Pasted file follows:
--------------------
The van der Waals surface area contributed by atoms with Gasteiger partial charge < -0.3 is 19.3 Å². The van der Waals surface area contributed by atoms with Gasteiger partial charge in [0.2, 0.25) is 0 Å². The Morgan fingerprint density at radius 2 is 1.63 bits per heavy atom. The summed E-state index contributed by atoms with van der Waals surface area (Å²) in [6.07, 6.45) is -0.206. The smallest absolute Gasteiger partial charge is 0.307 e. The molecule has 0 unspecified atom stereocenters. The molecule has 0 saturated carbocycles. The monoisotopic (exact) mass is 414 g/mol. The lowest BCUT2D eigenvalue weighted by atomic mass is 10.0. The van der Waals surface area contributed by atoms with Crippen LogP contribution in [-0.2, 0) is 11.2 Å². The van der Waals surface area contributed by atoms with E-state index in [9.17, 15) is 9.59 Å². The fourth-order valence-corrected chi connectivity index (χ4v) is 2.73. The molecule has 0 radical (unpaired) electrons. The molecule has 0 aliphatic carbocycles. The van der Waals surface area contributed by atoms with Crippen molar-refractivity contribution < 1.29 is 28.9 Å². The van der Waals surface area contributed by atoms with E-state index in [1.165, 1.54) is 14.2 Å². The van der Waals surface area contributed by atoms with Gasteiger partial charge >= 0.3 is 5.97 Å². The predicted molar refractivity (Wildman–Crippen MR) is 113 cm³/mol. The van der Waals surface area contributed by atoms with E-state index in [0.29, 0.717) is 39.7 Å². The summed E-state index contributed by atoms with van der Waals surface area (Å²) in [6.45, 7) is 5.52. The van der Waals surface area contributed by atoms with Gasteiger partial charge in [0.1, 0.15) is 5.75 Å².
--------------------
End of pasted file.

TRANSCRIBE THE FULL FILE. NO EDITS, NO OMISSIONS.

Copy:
The van der Waals surface area contributed by atoms with Gasteiger partial charge < -0.3 is 19.3 Å². The van der Waals surface area contributed by atoms with Gasteiger partial charge in [0.2, 0.25) is 0 Å². The Morgan fingerprint density at radius 2 is 1.63 bits per heavy atom. The summed E-state index contributed by atoms with van der Waals surface area (Å²) in [6.07, 6.45) is -0.206. The smallest absolute Gasteiger partial charge is 0.307 e. The molecule has 0 unspecified atom stereocenters. The molecule has 0 saturated carbocycles. The monoisotopic (exact) mass is 414 g/mol. The lowest BCUT2D eigenvalue weighted by atomic mass is 10.0. The van der Waals surface area contributed by atoms with Crippen LogP contribution in [-0.2, 0) is 11.2 Å². The van der Waals surface area contributed by atoms with E-state index in [9.17, 15) is 9.59 Å². The fourth-order valence-corrected chi connectivity index (χ4v) is 2.73. The molecule has 0 radical (unpaired) electrons. The molecule has 0 aliphatic carbocycles. The van der Waals surface area contributed by atoms with Crippen molar-refractivity contribution < 1.29 is 28.9 Å². The van der Waals surface area contributed by atoms with E-state index in [1.165, 1.54) is 14.2 Å². The van der Waals surface area contributed by atoms with Gasteiger partial charge >= 0.3 is 5.97 Å². The predicted molar refractivity (Wildman–Crippen MR) is 113 cm³/mol. The van der Waals surface area contributed by atoms with E-state index in [0.29, 0.717) is 39.7 Å². The summed E-state index contributed by atoms with van der Waals surface area (Å²) in [6.45, 7) is 5.52. The van der Waals surface area contributed by atoms with Gasteiger partial charge in [0.1, 0.15) is 5.75 Å².